How to Use Failure to Achieve Your Goals​

How to Use Failure to Achieve Your Goals

Recently (and totally surprisingly for me), I was struggling with resistance towards setting goals and clarifying my desires.

But before my goal-setting impotence set in, I had a big goal I’d been working towards for years that I just haven’t accomplished.

Goal failure.

Realizing just how long it’s been and how far I still was sent me into a bit of a tailspin.

I started to question whether I was really capable of it. I looked at some of the people I know who have achieved similar goals, and I wondered, “do they have something that I don’t have?”

Maybe I’m just not lucky or special enough.
Maybe I should just give up.

Was I being foolish by aiming big? Was I wasting my resources and stringing myself along on a fool’s path towards some unattainable shiny object?

Brooke Castillo, one of my favorite life coaches, says that when we set a goal, we will almost inevitably fail. And we will fail over and over in trying to reach it.

But the amazing thing about setting big goals—and the failure we will experience along the way—is that through each failure and attempt to achieve, we transform ourselves into the next, more powerful version of ourselves.

What we learn and pick up on the way through those repeated failures makes us better, stronger, and ultimately more capable of reaching that goal.

And when I looked back at the stories I told myself about my failure, I realized they were the classic limiting belief thought patterns that I help my clients work through.

First of all, my goal was actually pretty fuzzy. I’d never gotten crystal clear on what success would mean—what it would look like, exactly what would change—something I would never let my clients get away with.

And with less of a black-and-white perspective, it’s now easy to see in some ways I have actually achieved this goal. And in some ways, I haven’t yet.

I was left with this vague sense of “not enough “all the time. Because I hadn’t gotten super specific about what success really was.

Second of all, I set a big, out-there goal, but I wasn’t noting and owning progress milestones along the way.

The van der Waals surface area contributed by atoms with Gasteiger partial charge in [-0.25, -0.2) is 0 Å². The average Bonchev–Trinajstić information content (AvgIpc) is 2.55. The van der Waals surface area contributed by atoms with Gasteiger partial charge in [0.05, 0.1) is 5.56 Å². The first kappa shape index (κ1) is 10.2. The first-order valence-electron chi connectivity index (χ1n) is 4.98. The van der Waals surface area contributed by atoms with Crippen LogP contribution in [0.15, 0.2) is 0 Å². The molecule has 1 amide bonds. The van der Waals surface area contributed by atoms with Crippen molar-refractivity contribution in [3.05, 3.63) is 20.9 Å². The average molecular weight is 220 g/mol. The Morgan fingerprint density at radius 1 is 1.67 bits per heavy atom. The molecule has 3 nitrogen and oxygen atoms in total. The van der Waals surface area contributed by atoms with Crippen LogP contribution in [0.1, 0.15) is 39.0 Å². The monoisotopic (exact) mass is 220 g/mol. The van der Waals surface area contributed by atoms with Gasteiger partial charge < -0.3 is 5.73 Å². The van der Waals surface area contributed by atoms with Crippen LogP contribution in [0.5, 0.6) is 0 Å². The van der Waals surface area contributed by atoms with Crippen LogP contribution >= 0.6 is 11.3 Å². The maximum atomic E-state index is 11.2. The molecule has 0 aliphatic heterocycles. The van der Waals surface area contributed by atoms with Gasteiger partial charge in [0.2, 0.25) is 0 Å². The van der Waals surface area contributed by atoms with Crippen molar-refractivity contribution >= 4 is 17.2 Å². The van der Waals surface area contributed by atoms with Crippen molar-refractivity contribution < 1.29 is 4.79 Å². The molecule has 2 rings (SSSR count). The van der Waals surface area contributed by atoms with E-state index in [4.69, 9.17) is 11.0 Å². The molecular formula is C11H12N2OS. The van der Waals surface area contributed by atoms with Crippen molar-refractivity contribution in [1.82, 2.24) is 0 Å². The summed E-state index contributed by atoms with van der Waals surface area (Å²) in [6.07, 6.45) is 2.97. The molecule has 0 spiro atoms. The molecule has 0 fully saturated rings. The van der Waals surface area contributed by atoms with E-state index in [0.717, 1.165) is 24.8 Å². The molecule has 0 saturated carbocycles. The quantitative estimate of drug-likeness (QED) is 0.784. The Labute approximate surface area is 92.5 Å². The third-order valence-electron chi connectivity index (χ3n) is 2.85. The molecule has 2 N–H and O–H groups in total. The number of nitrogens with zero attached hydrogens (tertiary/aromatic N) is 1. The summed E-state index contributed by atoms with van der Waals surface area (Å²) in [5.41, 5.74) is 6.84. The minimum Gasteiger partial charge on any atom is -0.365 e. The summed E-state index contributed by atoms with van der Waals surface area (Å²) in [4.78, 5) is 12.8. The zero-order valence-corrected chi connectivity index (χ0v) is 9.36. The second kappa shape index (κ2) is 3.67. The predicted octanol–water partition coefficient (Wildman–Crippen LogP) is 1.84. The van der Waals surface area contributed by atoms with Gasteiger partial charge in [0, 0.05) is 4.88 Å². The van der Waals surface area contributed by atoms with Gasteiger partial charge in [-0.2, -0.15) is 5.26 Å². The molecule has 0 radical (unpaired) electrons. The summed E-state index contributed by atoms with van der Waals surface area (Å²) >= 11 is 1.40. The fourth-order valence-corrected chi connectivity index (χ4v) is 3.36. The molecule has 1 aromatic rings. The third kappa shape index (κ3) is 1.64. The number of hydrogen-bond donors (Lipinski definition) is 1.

I got stuck in the black-and-white thinking of “there or not there” instead of thinking about all the little steps and many wins I was racking up on the way there.

Third of all, I was totally unrealistic about how much time it would take to accomplish.

This is the dark side to one of my greatest talents—I’m quick to take action, even action that scares me. But big juicy goals take time. It takes time to put the infrastructure in place that will support the achievement of a big goal.

Transformation doesn’t happen overnight. That’s why it’s so important to track your progress milestones and learnings along the way.

As I looked back, I could see that wanting to give up, or telling myself that this goal wasn’t possible (or at least not possible for me), was my inner critic’s way of protecting me. Protecting me from feeling the pain of the gap between me and where I wanted to be. Protecting me from the failures I will inevitably have to go through along the way.

But even though I let the inner critic grab the wheel and try to drive away off into the sunset, it’s my mind and my choice.

I can take the wheel back.

I can choose to be compassionate to myself when I feel the pain of failure.

I can choose to switch my awareness from “not there, not there, not there” to all the little wins and learnings along the way.

Because if I don’t, I lose the chance to fully participate in life while it unfolds. Or to have that exciting, enlivening fire in my belly that comes from aiming big.

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    Hi I'm Maya

    Mia Scharphie , career coach, headshot

    I’m a career coach and strategist with a secret power (I mean, past career) as a designer. I love road trips, graphic novels and helping people like you design the career you love on your own terms.